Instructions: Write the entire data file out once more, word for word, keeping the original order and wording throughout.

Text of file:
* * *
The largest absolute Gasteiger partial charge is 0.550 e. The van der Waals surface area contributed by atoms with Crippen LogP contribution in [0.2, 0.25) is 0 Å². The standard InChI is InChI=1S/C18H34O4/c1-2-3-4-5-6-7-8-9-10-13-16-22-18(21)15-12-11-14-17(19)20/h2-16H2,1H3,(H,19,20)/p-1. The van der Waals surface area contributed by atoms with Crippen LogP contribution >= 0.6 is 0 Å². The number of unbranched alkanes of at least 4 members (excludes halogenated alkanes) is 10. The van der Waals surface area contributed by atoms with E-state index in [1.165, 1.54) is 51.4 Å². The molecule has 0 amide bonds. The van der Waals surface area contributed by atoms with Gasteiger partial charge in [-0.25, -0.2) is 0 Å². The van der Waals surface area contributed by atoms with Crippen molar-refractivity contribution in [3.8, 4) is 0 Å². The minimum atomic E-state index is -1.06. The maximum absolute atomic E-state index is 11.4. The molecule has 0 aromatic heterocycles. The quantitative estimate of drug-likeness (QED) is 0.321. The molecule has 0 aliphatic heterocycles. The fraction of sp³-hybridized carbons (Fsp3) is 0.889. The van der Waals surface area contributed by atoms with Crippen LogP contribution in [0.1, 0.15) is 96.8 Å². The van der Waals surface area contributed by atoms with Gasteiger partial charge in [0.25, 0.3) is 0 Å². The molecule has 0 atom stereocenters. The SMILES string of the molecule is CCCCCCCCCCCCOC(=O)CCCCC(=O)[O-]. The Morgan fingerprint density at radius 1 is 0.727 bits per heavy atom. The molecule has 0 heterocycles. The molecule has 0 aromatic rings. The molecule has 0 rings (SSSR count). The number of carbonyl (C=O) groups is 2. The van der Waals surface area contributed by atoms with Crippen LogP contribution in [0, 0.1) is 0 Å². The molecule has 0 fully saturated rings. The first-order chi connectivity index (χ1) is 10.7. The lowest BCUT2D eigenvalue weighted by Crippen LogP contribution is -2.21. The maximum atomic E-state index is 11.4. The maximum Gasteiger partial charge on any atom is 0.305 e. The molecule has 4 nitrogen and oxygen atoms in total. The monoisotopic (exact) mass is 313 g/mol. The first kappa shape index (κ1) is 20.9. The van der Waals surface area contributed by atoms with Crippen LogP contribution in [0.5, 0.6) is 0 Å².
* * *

The largest absolute Gasteiger partial charge is 0.550 e. The van der Waals surface area contributed by atoms with Crippen LogP contribution in [0.2, 0.25) is 0 Å². The standard InChI is InChI=1S/C18H34O4/c1-2-3-4-5-6-7-8-9-10-13-16-22-18(21)15-12-11-14-17(19)20/h2-16H2,1H3,(H,19,20)/p-1. The van der Waals surface area contributed by atoms with Crippen LogP contribution >= 0.6 is 0 Å². The number of unbranched alkanes of at least 4 members (excludes halogenated alkanes) is 10. The van der Waals surface area contributed by atoms with E-state index in [1.165, 1.54) is 51.4 Å². The molecule has 0 amide bonds. The van der Waals surface area contributed by atoms with Gasteiger partial charge in [-0.25, -0.2) is 0 Å². The van der Waals surface area contributed by atoms with Crippen molar-refractivity contribution in [3.8, 4) is 0 Å². The minimum atomic E-state index is -1.06. The maximum absolute atomic E-state index is 11.4. The molecule has 0 aromatic heterocycles. The quantitative estimate of drug-likeness (QED) is 0.321. The molecule has 0 aliphatic heterocycles. The fraction of sp³-hybridized carbons (Fsp3) is 0.889. The van der Waals surface area contributed by atoms with Crippen LogP contribution in [0.1, 0.15) is 96.8 Å². The van der Waals surface area contributed by atoms with Gasteiger partial charge in [0.25, 0.3) is 0 Å². The molecule has 0 atom stereocenters. The SMILES string of the molecule is CCCCCCCCCCCCOC(=O)CCCCC(=O)[O-]. The Morgan fingerprint density at radius 1 is 0.727 bits per heavy atom. The molecule has 0 heterocycles. The molecule has 0 aromatic rings. The molecule has 0 rings (SSSR count). The number of carbonyl (C=O) groups is 2. The van der Waals surface area contributed by atoms with Crippen LogP contribution in [0, 0.1) is 0 Å². The molecule has 0 fully saturated rings. The first-order chi connectivity index (χ1) is 10.7. The lowest BCUT2D eigenvalue weighted by Crippen LogP contribution is -2.21. The maximum atomic E-state index is 11.4. The maximum Gasteiger partial charge on any atom is 0.305 e. The molecule has 4 nitrogen and oxygen atoms in total. The monoisotopic (exact) mass is 313 g/mol. The first kappa shape index (κ1) is 20.9. The van der Waals surface area contributed by atoms with Crippen LogP contribution in [0.5, 0.6) is 0 Å².